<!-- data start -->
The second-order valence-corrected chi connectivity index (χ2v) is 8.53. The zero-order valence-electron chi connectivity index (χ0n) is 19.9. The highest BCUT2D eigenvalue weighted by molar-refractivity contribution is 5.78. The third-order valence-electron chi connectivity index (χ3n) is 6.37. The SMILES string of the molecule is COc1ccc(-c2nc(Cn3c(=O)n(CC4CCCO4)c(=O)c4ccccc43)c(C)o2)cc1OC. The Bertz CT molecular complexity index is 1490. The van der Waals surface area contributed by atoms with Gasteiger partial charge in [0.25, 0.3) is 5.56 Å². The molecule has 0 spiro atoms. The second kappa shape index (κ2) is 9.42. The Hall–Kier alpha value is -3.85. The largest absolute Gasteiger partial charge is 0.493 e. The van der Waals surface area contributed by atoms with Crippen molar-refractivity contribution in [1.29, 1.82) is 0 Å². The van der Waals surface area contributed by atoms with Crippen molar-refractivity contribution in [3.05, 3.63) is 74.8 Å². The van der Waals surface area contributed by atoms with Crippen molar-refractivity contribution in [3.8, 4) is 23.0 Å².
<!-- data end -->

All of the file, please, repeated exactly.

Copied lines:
The second-order valence-corrected chi connectivity index (χ2v) is 8.53. The zero-order valence-electron chi connectivity index (χ0n) is 19.9. The highest BCUT2D eigenvalue weighted by molar-refractivity contribution is 5.78. The third-order valence-electron chi connectivity index (χ3n) is 6.37. The SMILES string of the molecule is COc1ccc(-c2nc(Cn3c(=O)n(CC4CCCO4)c(=O)c4ccccc43)c(C)o2)cc1OC. The Bertz CT molecular complexity index is 1490. The van der Waals surface area contributed by atoms with Gasteiger partial charge in [0.25, 0.3) is 5.56 Å². The molecule has 0 spiro atoms. The second kappa shape index (κ2) is 9.42. The Hall–Kier alpha value is -3.85. The largest absolute Gasteiger partial charge is 0.493 e. The van der Waals surface area contributed by atoms with Crippen molar-refractivity contribution in [1.29, 1.82) is 0 Å². The van der Waals surface area contributed by atoms with Crippen molar-refractivity contribution in [3.05, 3.63) is 74.8 Å². The van der Waals surface area contributed by atoms with Crippen molar-refractivity contribution in [3.8, 4) is 23.0 Å².